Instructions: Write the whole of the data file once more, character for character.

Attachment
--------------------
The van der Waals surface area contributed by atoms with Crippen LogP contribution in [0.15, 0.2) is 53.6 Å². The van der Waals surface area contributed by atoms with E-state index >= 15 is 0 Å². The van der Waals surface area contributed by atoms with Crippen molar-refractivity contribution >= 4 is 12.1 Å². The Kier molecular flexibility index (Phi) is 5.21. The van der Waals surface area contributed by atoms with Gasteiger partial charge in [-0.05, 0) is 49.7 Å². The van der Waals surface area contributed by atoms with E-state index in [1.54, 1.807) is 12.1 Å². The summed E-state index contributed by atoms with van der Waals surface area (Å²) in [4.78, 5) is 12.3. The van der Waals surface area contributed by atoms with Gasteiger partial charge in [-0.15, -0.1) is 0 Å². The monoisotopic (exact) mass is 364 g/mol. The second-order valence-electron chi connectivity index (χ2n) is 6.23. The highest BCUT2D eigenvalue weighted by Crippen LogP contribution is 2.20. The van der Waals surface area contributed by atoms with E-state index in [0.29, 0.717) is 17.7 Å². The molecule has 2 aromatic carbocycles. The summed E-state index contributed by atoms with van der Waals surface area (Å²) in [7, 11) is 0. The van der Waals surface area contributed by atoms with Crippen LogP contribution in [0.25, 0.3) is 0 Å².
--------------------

The van der Waals surface area contributed by atoms with Crippen LogP contribution in [0.15, 0.2) is 53.6 Å². The van der Waals surface area contributed by atoms with E-state index >= 15 is 0 Å². The van der Waals surface area contributed by atoms with Crippen molar-refractivity contribution >= 4 is 12.1 Å². The Kier molecular flexibility index (Phi) is 5.21. The van der Waals surface area contributed by atoms with Gasteiger partial charge in [-0.05, 0) is 49.7 Å². The van der Waals surface area contributed by atoms with E-state index in [1.54, 1.807) is 12.1 Å². The summed E-state index contributed by atoms with van der Waals surface area (Å²) in [4.78, 5) is 12.3. The van der Waals surface area contributed by atoms with Gasteiger partial charge in [-0.15, -0.1) is 0 Å². The monoisotopic (exact) mass is 364 g/mol. The second-order valence-electron chi connectivity index (χ2n) is 6.23. The highest BCUT2D eigenvalue weighted by Crippen LogP contribution is 2.20. The van der Waals surface area contributed by atoms with E-state index in [0.29, 0.717) is 17.7 Å². The molecule has 2 aromatic carbocycles. The summed E-state index contributed by atoms with van der Waals surface area (Å²) in [7, 11) is 0. The van der Waals surface area contributed by atoms with Crippen LogP contribution in [0.25, 0.3) is 0 Å².